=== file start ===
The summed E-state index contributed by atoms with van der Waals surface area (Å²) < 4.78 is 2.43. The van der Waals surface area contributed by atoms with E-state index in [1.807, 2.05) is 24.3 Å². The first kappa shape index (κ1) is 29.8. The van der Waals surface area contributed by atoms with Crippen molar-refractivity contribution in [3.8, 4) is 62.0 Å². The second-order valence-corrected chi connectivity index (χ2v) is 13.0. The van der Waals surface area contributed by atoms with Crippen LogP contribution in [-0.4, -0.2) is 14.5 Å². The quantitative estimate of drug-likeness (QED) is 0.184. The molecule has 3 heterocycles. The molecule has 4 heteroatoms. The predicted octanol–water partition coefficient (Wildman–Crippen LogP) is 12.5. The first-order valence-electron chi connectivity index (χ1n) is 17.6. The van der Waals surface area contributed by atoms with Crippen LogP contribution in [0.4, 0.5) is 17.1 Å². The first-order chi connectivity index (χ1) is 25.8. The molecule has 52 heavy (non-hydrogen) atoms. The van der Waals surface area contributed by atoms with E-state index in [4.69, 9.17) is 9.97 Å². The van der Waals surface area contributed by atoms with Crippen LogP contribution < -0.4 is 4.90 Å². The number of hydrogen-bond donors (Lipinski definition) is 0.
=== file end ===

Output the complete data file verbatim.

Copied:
The summed E-state index contributed by atoms with van der Waals surface area (Å²) < 4.78 is 2.43. The van der Waals surface area contributed by atoms with E-state index in [1.807, 2.05) is 24.3 Å². The first kappa shape index (κ1) is 29.8. The van der Waals surface area contributed by atoms with Crippen molar-refractivity contribution in [3.8, 4) is 62.0 Å². The second-order valence-corrected chi connectivity index (χ2v) is 13.0. The van der Waals surface area contributed by atoms with Crippen LogP contribution in [-0.4, -0.2) is 14.5 Å². The quantitative estimate of drug-likeness (QED) is 0.184. The molecule has 3 heterocycles. The molecule has 4 heteroatoms. The predicted octanol–water partition coefficient (Wildman–Crippen LogP) is 12.5. The first-order valence-electron chi connectivity index (χ1n) is 17.6. The van der Waals surface area contributed by atoms with Crippen LogP contribution in [0.4, 0.5) is 17.1 Å². The first-order chi connectivity index (χ1) is 25.8. The molecule has 52 heavy (non-hydrogen) atoms. The van der Waals surface area contributed by atoms with E-state index in [4.69, 9.17) is 9.97 Å². The van der Waals surface area contributed by atoms with Crippen LogP contribution < -0.4 is 4.90 Å². The number of hydrogen-bond donors (Lipinski definition) is 0.